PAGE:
Tennis coach Judy Murray has spoken out about her belief that sexual abuse is prevalent in tennis and that the sport will soon experience a ‘Me Too’ movement.
Speaking to the Guardian, Murray expressed her concern that she has heard of instances of abuse within the sport and suggested that it would be easy for young, vulnerable players to be taken advantage of, whether that was physically, emotionally or sexually. Murray also claimed that sexual abuse within tennis is an “open secret”.
She went on to urge any victims to come forward in the hope that their bravery would encourage others to report abuse. However in doing so, she acknowledged that for many, finding the courage to report abuse could be hampered by the lack of a specific place or individual to report those allegations to. Murray stressed the need for an independent body ‘where players can go where they know someone will listen to them and they know someone will act on it’. Murray said that she believed players were often reluctant to come forward due to the risk of damaging their careers by prejudicing others against them.
She also raised concerns that in particular, women’s tennis lacks the camaraderie found in the men’s game and that very often, young women and girls spent much of their time with their coach, often an older male. Murray queried whether this often insular relationship made young players vulnerable by virtue of the fact they had no one else to confide in asking “who do these young girls talk to if they have got emotional or physical problems? You can’t talk to a guy that you’re largely employing.”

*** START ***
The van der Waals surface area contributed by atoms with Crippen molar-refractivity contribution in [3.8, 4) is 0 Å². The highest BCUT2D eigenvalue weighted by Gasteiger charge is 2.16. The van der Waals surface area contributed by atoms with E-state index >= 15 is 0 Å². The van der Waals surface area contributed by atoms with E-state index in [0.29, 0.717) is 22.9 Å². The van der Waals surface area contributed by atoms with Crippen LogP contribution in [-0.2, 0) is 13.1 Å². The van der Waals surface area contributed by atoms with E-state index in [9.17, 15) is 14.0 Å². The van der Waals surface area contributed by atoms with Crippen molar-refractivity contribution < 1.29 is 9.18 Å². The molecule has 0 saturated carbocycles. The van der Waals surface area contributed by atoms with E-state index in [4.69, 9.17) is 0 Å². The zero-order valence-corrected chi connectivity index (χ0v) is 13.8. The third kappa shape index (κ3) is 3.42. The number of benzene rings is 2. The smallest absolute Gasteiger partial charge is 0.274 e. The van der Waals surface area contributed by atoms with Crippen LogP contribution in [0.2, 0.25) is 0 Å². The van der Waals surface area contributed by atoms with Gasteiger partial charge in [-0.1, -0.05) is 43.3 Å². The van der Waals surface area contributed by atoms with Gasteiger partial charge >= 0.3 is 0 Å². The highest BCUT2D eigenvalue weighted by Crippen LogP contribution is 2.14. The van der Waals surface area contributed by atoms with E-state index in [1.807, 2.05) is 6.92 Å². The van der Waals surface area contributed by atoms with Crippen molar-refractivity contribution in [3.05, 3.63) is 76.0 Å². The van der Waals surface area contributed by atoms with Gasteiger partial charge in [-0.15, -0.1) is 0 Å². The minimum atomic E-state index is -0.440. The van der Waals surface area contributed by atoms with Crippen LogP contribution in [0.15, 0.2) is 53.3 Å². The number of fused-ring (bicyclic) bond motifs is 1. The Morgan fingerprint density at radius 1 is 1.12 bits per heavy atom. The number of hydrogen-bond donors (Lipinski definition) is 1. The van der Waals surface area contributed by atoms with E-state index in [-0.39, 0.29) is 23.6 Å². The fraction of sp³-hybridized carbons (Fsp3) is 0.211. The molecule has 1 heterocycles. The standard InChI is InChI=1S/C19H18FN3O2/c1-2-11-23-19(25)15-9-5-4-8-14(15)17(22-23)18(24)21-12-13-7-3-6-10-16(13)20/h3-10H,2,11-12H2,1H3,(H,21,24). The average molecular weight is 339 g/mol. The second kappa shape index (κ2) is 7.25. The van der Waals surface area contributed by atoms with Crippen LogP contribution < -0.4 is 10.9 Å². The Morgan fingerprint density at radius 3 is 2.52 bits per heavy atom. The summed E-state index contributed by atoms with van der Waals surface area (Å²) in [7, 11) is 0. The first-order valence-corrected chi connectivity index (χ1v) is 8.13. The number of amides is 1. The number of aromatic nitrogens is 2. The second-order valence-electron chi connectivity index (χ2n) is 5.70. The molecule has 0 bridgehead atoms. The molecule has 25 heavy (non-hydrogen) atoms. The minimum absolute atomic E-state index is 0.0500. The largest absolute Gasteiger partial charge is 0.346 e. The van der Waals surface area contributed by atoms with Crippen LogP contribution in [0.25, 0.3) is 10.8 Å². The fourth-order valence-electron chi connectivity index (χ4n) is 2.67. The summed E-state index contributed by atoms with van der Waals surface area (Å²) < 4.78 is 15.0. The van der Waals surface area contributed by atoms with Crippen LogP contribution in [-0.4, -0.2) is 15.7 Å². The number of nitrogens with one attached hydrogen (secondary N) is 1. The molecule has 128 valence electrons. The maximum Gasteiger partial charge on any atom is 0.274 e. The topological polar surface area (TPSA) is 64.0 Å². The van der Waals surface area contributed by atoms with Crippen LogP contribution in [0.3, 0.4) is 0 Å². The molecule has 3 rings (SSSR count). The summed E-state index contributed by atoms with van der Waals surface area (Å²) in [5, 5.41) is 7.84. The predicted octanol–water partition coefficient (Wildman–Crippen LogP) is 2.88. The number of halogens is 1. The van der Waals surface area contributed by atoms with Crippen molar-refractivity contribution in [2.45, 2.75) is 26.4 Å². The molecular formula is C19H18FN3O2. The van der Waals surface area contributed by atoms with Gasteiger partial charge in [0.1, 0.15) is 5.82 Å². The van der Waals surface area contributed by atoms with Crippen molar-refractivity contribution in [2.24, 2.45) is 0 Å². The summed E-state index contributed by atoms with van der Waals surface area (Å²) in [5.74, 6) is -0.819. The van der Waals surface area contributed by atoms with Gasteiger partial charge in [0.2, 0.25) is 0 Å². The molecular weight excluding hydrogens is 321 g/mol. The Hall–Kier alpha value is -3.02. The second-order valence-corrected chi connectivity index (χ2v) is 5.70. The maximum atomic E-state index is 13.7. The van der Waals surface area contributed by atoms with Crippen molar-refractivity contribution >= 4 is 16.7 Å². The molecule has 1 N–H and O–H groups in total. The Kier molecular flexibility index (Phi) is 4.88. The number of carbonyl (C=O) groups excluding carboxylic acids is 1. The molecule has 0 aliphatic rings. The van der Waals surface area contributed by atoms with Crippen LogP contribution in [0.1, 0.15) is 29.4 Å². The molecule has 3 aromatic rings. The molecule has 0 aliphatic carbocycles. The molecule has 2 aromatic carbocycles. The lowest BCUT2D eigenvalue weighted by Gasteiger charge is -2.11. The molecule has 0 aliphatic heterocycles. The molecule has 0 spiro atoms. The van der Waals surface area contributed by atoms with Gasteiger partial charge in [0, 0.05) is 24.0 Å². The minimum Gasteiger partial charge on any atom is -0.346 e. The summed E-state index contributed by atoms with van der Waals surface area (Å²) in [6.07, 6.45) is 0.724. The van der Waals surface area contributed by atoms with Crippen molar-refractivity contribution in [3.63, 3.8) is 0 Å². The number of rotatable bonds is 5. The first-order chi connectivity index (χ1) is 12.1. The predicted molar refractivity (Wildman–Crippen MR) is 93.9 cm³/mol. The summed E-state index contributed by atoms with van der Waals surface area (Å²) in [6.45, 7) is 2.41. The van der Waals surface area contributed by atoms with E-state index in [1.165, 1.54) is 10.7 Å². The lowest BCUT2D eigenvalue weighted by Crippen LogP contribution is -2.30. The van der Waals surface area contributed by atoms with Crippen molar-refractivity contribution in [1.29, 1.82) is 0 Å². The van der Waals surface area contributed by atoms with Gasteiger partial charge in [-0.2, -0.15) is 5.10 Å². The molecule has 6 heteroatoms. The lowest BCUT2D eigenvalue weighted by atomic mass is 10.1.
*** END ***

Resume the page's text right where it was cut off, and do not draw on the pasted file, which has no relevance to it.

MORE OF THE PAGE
Murray had previously spoken on the topic of sexual abuse when she appeared on BBC Two’s Victoria Derbyshire programme in 2016. She acknowledged that tennis had been hit with allegations of abuse, much in the same way that football has, but stressed that ‘rogue’ coaches could exist in any sport.
Jordans Solicitors represent victims who have suffered abuse whilst participating in sporting activities. Where a person abuses their position of trust and commits an act of assault a claim may be possible. We would encourage anyone affected to report their allegations to the police and contact Jordans to pursue a civil claim. We can be contacted free on 033 0300 1103 or you can request a call back.